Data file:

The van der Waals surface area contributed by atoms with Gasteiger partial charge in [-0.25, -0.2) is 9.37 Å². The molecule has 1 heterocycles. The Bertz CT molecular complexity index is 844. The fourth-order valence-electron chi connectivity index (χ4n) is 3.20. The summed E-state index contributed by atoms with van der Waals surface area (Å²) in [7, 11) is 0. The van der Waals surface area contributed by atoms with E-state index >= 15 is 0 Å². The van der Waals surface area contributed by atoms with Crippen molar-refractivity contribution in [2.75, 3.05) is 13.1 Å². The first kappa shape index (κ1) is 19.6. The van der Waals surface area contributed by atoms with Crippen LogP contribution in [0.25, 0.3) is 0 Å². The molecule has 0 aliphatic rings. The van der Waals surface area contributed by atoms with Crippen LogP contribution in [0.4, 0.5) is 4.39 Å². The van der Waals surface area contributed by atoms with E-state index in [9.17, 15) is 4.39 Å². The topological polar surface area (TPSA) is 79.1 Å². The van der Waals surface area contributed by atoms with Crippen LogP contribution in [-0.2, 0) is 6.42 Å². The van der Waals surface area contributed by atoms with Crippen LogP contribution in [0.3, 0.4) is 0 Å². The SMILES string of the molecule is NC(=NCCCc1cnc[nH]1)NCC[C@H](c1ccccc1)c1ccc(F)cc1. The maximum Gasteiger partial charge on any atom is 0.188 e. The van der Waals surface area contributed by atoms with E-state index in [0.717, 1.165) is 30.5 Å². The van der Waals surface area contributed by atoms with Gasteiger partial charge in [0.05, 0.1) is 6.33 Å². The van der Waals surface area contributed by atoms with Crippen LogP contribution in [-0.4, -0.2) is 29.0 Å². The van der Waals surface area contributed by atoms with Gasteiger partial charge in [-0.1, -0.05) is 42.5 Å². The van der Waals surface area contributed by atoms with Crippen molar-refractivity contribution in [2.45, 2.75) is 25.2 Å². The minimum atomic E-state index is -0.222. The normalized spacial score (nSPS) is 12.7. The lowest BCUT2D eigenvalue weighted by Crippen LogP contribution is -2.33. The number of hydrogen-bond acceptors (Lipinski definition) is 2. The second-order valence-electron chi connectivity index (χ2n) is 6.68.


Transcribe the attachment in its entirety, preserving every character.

The van der Waals surface area contributed by atoms with Gasteiger partial charge in [-0.25, -0.2) is 9.37 Å². The molecule has 1 heterocycles. The Bertz CT molecular complexity index is 844. The fourth-order valence-electron chi connectivity index (χ4n) is 3.20. The summed E-state index contributed by atoms with van der Waals surface area (Å²) in [7, 11) is 0. The van der Waals surface area contributed by atoms with E-state index >= 15 is 0 Å². The van der Waals surface area contributed by atoms with Crippen molar-refractivity contribution in [2.75, 3.05) is 13.1 Å². The first kappa shape index (κ1) is 19.6. The van der Waals surface area contributed by atoms with Crippen LogP contribution in [0.25, 0.3) is 0 Å². The molecule has 0 aliphatic rings. The van der Waals surface area contributed by atoms with Crippen LogP contribution in [0.4, 0.5) is 4.39 Å². The van der Waals surface area contributed by atoms with E-state index in [9.17, 15) is 4.39 Å². The topological polar surface area (TPSA) is 79.1 Å². The van der Waals surface area contributed by atoms with Crippen LogP contribution in [-0.2, 0) is 6.42 Å². The van der Waals surface area contributed by atoms with Crippen LogP contribution in [0.3, 0.4) is 0 Å². The SMILES string of the molecule is NC(=NCCCc1cnc[nH]1)NCC[C@H](c1ccccc1)c1ccc(F)cc1. The maximum Gasteiger partial charge on any atom is 0.188 e. The van der Waals surface area contributed by atoms with E-state index in [0.717, 1.165) is 30.5 Å². The van der Waals surface area contributed by atoms with Gasteiger partial charge in [0.05, 0.1) is 6.33 Å². The van der Waals surface area contributed by atoms with Crippen LogP contribution in [-0.4, -0.2) is 29.0 Å². The van der Waals surface area contributed by atoms with Gasteiger partial charge in [-0.1, -0.05) is 42.5 Å². The van der Waals surface area contributed by atoms with Crippen molar-refractivity contribution in [2.45, 2.75) is 25.2 Å². The minimum atomic E-state index is -0.222. The normalized spacial score (nSPS) is 12.7. The lowest BCUT2D eigenvalue weighted by Crippen LogP contribution is -2.33. The number of hydrogen-bond acceptors (Lipinski definition) is 2. The second-order valence-electron chi connectivity index (χ2n) is 6.68.